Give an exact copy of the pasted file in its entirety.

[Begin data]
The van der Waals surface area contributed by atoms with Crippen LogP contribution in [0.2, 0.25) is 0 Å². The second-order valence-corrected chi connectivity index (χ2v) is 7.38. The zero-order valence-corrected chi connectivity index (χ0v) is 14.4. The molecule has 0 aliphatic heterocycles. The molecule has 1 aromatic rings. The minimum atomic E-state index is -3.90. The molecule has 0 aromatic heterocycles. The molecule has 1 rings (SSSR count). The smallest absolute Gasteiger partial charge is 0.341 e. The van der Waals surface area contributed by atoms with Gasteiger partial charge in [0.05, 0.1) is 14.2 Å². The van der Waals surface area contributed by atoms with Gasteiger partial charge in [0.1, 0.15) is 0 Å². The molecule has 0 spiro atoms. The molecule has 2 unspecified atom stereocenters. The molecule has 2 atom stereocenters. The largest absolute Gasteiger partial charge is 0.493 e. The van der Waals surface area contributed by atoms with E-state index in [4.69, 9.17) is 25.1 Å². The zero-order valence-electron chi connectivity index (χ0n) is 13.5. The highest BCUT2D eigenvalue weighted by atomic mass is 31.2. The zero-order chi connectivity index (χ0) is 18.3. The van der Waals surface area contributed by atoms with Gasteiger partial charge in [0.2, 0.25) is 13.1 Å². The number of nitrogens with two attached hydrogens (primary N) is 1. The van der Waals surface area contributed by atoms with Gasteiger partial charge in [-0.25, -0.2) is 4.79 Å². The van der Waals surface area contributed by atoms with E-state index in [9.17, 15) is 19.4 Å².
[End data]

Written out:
The van der Waals surface area contributed by atoms with Crippen LogP contribution in [0.2, 0.25) is 0 Å². The second-order valence-corrected chi connectivity index (χ2v) is 7.38. The zero-order valence-corrected chi connectivity index (χ0v) is 14.4. The molecule has 0 aliphatic heterocycles. The molecule has 1 aromatic rings. The minimum atomic E-state index is -3.90. The molecule has 0 aromatic heterocycles. The molecule has 1 rings (SSSR count). The smallest absolute Gasteiger partial charge is 0.341 e. The van der Waals surface area contributed by atoms with Gasteiger partial charge in [0.05, 0.1) is 14.2 Å². The van der Waals surface area contributed by atoms with Gasteiger partial charge in [0.1, 0.15) is 0 Å². The molecule has 0 spiro atoms. The molecule has 2 unspecified atom stereocenters. The molecule has 2 atom stereocenters. The largest absolute Gasteiger partial charge is 0.493 e. The van der Waals surface area contributed by atoms with E-state index in [4.69, 9.17) is 25.1 Å². The zero-order valence-electron chi connectivity index (χ0n) is 13.5. The highest BCUT2D eigenvalue weighted by atomic mass is 31.2. The zero-order chi connectivity index (χ0) is 18.3. The van der Waals surface area contributed by atoms with Gasteiger partial charge in [0.2, 0.25) is 13.1 Å². The number of nitrogens with two attached hydrogens (primary N) is 1. The van der Waals surface area contributed by atoms with Gasteiger partial charge in [-0.25, -0.2) is 4.79 Å². The van der Waals surface area contributed by atoms with E-state index in [9.17, 15) is 19.4 Å².